2. that Unisys's motion to dismiss count two of the complaint is denied as to the claim for injunctive relief and litigation costs, and granted as to the claim for restitution;

3. that defendants' motions to dismiss the part of count one that seeks relief in the form of attorneys fees is granted; and

4. that defendants' motions to dismiss count seven of the complaint is granted with leave to amend.

Plaintiff must file its amended complaint within twenty days of the date of this order.


1. Although K & B objects to the court's consideration of the release in this motion to dismiss, it indicated at oral argument that it did not contest the authenticity of the document attached to the Kunde defendants' papers.
2. K & B's counsel filed a supplemental memorandum of points and authorities on this issue a few days after the matter was submitted following oral argument. They did not obtain leave of the court to do so. The court has nevertheless read these papers but they have not affected the court's decision on these motions.
3. Comprehensive Environmental Response, Compensation, and Liability Act of 1980, as amended by the Superfund Amendments and Reauthorization Act of 1986 ("SARA"), 42 U.S.C. §§ 9601-9675.

K & B maintained at oral argument that Mardan had been preempted by CERCLA section 9613(f), regarding contribution actions, which was amended by SARA in 1986. However, cases decided since SARA have continued to cite Mardan as good precedent. See, e.g., Niecko v. Emro Mktg. Co., 973 F.2d 1296, 1301 (6th Cir.1992) (construing state environmental statute similar to CERCLA § 6907(e)); Jones-Hamilton Co. v. Beazer Materials & Servs., 973 F.2d 688, 692 (9th Cir.1992); Village of Fox River Grove, Ill. v. Grayhill, Inc., 806 F.Supp. 785, 790-91 (N.D.Ill. 1992); Purolator Prods. Corp. v. Allied-Signal, Inc., 772 F.Supp. 124, 129-32 (W.D.N.Y.1991).

4. Section 6907(a) provides for the filing of private actions to recover response costs from parties responsible for environmental pollution; section 6913(f) provides for contribution by responsible parties to the party who actually paid for remediation.
5. Resource Conservation and Recovery Act, 42 U.S.C. §§ 6901-6992.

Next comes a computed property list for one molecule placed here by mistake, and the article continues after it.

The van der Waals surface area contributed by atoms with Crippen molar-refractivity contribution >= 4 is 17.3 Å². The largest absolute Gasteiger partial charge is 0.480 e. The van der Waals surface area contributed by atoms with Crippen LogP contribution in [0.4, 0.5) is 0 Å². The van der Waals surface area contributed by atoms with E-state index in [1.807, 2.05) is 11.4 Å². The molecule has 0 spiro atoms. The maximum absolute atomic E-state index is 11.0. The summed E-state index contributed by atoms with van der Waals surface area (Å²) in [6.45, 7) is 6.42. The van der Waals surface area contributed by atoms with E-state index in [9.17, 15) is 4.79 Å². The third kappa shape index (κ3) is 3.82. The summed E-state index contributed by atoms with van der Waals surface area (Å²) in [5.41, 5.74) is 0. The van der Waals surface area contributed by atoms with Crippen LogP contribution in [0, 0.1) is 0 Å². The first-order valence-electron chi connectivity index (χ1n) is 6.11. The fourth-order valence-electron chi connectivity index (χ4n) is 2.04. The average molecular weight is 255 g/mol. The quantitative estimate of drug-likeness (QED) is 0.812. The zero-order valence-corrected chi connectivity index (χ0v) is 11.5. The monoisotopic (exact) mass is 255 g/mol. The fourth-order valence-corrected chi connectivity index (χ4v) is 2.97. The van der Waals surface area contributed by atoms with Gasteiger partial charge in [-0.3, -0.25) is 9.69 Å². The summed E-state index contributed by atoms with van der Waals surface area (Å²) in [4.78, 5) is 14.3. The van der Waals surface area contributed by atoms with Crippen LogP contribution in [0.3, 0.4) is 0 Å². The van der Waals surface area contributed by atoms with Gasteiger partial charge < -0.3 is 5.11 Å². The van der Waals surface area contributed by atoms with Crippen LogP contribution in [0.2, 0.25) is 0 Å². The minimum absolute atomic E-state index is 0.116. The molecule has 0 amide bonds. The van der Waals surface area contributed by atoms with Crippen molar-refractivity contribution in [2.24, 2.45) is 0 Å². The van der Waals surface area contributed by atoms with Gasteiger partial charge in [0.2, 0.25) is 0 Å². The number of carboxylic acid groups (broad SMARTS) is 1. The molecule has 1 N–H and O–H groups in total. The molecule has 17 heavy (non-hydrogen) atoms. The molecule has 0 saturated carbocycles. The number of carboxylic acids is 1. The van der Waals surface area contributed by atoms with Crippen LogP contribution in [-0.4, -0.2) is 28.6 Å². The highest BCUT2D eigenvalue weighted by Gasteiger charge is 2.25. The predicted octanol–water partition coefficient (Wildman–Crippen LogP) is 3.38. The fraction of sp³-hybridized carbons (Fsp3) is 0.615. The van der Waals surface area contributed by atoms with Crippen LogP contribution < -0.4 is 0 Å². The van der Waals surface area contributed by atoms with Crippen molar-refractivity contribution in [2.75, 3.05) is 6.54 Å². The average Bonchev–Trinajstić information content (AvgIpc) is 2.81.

6. Alone, this allegation is a mere legal conclusion, insufficient to withstand a motion to dismiss. Western Mining Council v. Watt, 643 F.2d 618, 624 (9th Cir.1981). Taken together with the allegation in paragraph 40, however, it constitutes a description of conditions at the site.
7. K & B argues that the quotation from Lamphier in Commerce implies that Commerce's holding is based on an "old" version of the RCRA statute, before 1984 amendments (Lamphier was decided in 1983). However, the quoted passage in Lamphier refers only to the availability of injunctive relief, not to damages or restitution. Therefore, K & B's objection is not persuasive.
8. K & B argues that Stanton Road Associates has recently filed a petition for rehearing, and that the United States Supreme Court may soon examine this issue because of a split among the circuits. See Stanton Road (9th Cir.1993) (no recovery); Key Tronic (9th Cir.1993) (no recovery); contra General Elec. Co. v. Litton Indus. Automation Sys., Inc., 920 F.2d 1415, 1421-22 (8th Cir.1990) (recovery allowed), cert. denied, ___ U.S. ___, 111 S.Ct. 1390, 113 L.Ed.2d 446 (1991); Chesapeake & Potomac Tel. Co. v. Peck Iron & Metal Co., 814 F.Supp. 1281 (E.D.Va. Feb. 3, 1993) (recovery allowed). Until such time as the Ninth Circuit or the Supreme Court issues a new opinion, however, this court will follow current Ninth Circuit precedent. If this precedent is reversed, K & B may amend its complaint at that time to include a claim for attorneys fees.